14. Judgment of Possession. Finally, a judge signs a Judgment of Possession which may close the estate and order that all remaining estate assets be transferred to the three children equally. Sonny, as executor, may want to hold back a sum of money just in case bills come in after all of the funds would have been otherwise distributed.

There you have it. While every Louisiana Succession or Probate is different, this is just one example of things that occur during the legal proceedings related to settling a $1 million dollar probate. Actually, the procedure would be the same whether the estate was worth $200,000 or $4,000,000.

If you have lost a family member, and you want to work with an attorney who will help your family get through all of this quickly and easily while keeping the family relationships intact, give us a call at 866-491-3884 to start a discussion about handling the Louisiana Succession.

Louisiana Family Establishes Estate Legal Program for Two Children and Grandchildren

I was working with a Baton Rouge family recently who wanted to set up an estate legal program the right way for their family. Their goals were to make things simple for the surviving spouse; designate both of their children to work together, while staying out of the Louisiana probate, after both spouses died; and making sure that the money they left their grandchildren would be used for the right reasons.

So, we are establishing their revocable living trust so that the surviving spouse is the sole trustee after one spouse dies and is in complete control of everything (no Louisiana Succession or Probate); their two children will be the Successor Co-Trustees after both parents die, and since there will be no probate, the children could sell the home immediately after the parents pass; and third, instead of dumping $100,000 or so into each grandchild's lap when the grandparents die (encouraging even more bad habits from the grandchildren), the grandchildren's parents (who are very responsible) will serve as the trustee of the trust for the grandchildren. The parents will have total discretion regarding what the funds are used for, and the grandchildren's parents will transfer the inherited funds to the grandchildren when the grandchildren show the maturity and financial responsibility to be able to handle this kind of money the right way.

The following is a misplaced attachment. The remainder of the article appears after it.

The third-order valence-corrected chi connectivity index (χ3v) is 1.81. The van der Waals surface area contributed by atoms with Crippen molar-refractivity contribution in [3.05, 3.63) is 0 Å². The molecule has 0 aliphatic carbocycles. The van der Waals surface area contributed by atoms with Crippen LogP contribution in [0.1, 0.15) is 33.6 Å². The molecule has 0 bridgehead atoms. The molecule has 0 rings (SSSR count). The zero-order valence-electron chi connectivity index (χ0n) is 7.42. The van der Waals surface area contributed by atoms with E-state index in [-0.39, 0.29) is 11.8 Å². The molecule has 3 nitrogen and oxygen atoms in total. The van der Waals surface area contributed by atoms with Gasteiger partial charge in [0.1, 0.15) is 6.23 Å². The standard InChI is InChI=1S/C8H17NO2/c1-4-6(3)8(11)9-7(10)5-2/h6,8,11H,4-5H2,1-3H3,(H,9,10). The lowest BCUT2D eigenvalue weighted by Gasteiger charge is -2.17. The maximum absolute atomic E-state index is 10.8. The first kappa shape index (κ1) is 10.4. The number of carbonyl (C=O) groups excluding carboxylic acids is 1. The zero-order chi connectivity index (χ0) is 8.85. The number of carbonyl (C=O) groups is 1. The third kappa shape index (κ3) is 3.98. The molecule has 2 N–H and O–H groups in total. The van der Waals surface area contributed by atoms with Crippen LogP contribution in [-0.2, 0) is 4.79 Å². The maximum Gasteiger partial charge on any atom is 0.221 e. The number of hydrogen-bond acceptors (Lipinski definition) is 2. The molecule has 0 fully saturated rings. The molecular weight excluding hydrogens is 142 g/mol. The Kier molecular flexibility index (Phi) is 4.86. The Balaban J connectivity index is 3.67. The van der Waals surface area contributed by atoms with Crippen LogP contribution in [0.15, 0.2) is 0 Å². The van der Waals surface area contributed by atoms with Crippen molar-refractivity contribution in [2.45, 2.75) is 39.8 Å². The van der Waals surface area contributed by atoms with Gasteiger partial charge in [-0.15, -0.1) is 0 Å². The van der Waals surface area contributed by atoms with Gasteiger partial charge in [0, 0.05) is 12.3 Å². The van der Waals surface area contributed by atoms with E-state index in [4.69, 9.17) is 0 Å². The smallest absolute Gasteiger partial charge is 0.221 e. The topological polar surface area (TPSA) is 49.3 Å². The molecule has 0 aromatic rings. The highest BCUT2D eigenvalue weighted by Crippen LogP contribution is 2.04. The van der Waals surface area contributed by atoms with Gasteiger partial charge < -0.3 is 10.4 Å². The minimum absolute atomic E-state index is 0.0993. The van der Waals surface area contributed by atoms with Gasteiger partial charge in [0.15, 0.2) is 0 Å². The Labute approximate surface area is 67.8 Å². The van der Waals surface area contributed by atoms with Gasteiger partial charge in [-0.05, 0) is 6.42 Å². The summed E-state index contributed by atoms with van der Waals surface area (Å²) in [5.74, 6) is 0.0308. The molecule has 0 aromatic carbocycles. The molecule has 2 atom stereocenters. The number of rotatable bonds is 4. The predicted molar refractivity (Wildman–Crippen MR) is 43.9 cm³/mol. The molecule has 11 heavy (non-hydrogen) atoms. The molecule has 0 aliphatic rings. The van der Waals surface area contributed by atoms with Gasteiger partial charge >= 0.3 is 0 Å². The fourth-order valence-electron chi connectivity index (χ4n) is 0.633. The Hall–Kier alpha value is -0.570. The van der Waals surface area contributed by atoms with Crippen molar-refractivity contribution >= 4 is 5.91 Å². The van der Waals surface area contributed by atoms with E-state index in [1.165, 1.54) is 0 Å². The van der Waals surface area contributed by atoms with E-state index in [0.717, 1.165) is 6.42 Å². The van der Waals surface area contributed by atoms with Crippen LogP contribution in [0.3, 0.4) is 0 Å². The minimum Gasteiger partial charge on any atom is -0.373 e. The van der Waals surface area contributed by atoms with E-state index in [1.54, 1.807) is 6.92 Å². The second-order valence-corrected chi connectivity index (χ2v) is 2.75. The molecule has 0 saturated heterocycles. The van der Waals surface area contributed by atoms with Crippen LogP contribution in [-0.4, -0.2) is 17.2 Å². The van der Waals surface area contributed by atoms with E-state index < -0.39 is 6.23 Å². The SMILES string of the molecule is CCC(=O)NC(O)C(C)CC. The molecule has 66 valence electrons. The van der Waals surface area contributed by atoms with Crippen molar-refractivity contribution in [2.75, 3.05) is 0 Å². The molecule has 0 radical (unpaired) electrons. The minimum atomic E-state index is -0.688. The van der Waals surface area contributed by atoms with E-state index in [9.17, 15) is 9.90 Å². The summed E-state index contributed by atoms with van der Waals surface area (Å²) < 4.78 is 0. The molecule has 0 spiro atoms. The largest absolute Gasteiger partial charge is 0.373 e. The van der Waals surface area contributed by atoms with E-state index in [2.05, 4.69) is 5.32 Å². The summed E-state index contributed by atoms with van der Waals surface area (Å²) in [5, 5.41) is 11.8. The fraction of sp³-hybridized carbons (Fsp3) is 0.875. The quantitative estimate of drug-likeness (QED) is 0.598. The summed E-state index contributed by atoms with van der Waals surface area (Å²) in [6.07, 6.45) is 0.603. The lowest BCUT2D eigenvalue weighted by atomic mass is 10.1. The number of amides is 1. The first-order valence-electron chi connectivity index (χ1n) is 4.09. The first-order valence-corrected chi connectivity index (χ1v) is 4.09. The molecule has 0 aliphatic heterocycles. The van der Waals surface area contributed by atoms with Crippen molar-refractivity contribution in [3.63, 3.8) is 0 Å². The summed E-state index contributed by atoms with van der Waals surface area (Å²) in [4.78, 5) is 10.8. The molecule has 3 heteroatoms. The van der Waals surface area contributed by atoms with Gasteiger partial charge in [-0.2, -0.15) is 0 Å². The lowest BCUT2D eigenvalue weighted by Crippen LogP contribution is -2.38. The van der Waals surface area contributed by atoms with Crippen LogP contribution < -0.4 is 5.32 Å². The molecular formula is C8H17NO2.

Should Louisiana Real Estate Be Put In Trust If It's About To Be Sold

I met with a couple today that was about to retire. They had about four different pieces of real estate. They owned property in Baton Rouge, Metairie, New Roads, and Shreveport.  Real nice couple - two kids and four grandkids. Seemed to be a pretty normal family - and we don't see many "normal" families anymore.

They had two main concerns. First, they said they wanted to avoid probate. Second, they said they wanted to avoid losing everything they had if one or both of them had to go into a nursing home in the future.

We decided to postpone any Medicaid Planning. They were relatively young, but the big issue is that they had a significant sum in their 401(k) and IRAs. It's harder to protect IRA and 401(k) assets from nursing home expenses in Louisiana, because these assets are countable resources. To get a 401(k) account or IRA out of your name, you have to take the money out of the account and pay all of the income tax - this strategy did not make sense to any of us. In addition, the husband already owned a long term care insurance policy so they had "some" protection in place from long term care expenses.

Regarding their desire to avoid probate, we discussed setting up their revocable living trust so that the following would happen:

  1. The couple would stay in control of everything while they were alive and able;